Using Thread.new in :after_save on 1.9, why not?

Hello, can You please explain to me why we can’t use Thread.new in
:after_save?

Let’s suppose the following situation: we have a blog and using remote
search engine (in form of http service) to index it. So, after any
change to the blog post we should also make an http call to notify
search service about changes. In the code it will look something like
this:

class Post < ActiveRecord::Base
after_save do |model|
Thread.new do
# making remote HTTP call.
remote_search_engine.update model
end
end
end

class PostController < ActiveController::Base
def upate
post = Post.by_id(params[:id])
post.update_attributes params[:post]
render json: post
end
end

Theoretically it should work. It should update post, immediately return
JSON response,
and finish call to the search engine sometime later
But nobody does this, why?

For a very long time, I thought that nobody using this technique because
this external http call will blocks the whole VM, so it make no sense to
use it.
But a couple days ago I found that this is actually wrong, this http
call will not block the VM (Fibur as a prove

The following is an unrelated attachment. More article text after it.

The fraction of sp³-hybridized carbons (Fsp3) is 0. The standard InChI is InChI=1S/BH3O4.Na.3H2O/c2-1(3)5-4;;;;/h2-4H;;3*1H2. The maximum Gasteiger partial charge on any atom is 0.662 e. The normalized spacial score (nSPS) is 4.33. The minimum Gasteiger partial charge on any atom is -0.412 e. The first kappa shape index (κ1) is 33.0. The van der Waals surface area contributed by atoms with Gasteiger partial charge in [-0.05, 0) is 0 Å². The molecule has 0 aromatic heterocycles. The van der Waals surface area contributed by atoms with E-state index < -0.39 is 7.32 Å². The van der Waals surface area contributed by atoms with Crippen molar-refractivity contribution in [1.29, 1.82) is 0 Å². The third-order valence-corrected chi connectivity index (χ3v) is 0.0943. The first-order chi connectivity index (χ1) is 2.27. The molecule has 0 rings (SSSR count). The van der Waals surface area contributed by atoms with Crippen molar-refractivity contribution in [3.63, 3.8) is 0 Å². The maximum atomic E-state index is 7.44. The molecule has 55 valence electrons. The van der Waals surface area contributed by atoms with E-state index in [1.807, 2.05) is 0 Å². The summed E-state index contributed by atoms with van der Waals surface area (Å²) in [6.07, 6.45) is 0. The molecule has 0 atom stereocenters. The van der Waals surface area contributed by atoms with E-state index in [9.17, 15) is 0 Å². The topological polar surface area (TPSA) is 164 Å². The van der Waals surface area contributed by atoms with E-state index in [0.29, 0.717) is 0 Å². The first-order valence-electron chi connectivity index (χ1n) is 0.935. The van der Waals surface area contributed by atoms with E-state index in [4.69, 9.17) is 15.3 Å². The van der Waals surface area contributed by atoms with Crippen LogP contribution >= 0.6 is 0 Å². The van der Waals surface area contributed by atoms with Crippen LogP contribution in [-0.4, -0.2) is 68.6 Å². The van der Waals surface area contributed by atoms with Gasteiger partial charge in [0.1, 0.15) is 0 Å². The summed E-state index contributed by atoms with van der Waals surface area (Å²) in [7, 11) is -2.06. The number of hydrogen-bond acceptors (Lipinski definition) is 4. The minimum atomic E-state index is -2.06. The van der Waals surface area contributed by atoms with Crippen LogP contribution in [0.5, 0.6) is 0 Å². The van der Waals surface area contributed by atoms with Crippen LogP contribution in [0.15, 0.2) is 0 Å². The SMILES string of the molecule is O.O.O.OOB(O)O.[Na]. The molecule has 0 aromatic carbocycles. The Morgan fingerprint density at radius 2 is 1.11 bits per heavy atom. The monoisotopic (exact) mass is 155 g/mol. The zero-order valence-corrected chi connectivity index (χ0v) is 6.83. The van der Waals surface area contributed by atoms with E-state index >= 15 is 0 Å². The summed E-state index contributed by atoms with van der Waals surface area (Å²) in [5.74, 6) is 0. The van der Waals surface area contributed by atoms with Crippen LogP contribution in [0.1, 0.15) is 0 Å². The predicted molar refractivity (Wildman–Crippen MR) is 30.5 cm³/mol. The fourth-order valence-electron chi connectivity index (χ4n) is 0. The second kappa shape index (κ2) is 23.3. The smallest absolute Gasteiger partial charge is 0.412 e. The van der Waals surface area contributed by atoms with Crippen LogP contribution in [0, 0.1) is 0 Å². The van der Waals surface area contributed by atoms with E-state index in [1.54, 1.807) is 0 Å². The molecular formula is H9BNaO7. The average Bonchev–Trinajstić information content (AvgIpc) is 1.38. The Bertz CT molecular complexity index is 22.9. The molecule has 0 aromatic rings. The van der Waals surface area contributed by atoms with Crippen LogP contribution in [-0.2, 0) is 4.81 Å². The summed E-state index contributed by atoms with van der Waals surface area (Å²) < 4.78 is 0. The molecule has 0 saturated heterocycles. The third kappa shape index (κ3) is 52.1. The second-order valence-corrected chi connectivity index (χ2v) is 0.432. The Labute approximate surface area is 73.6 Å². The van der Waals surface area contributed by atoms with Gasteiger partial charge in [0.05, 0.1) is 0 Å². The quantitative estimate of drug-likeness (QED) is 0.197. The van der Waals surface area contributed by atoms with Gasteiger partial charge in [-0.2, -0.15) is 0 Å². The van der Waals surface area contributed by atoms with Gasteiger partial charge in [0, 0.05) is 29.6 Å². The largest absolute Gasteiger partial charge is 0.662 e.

https://gist.github.com/1498215 ).

So, now I wondering - what other problems are out there? Why nobody uses
this and use instead tools like delayed_job and resque?

Thanks!

On Thu, Dec 22, 2011 at 11:58 AM, Alexey P.
[email protected]wrote:

after_save do |model|
post.update_attributes params[:post]
this external http call will blocks the whole VM, so it make no sense to
use it.
But a couple days ago I found that this is actually wrong, this http
call will not block the VM (Fibur as a prove
https://gist.github.com/1498215 ).

So, now I wondering - what other problems are out there? Why nobody uses
this and use instead tools like delayed_job and resque?

My guess would be because of the overhead in managing threads. If your
rails code is spawning a new thread after every save, that could get
dangerous really quickly. So then you would need some kind of thread
manager to make sure that threads are properly closing, that threads
aren’t
interfering with each other (what if you save a model twice in quick
succession and, for one reason or another, the first thread takes longer
to
complete so effectively the results of this thread win out in the end),
etc?

Yes, this make sense, but this is only one case from a lots of other
possibilities. For example, we can reduce the request time by fetching
user and post in parallel, like this:

user, post = [
Thread.new{User.by_id request.cookies[:user_id]},
Thread.new{Post.by_id params[:id]}
].collect(&:value)

Although in this case, there’s probably maybe some issues with MySQL
driver (more exactly with its C extension).
But in the case of HTTP requests (for CouchDB for example) this should
work.
But for some reasons nobody uses such technics.

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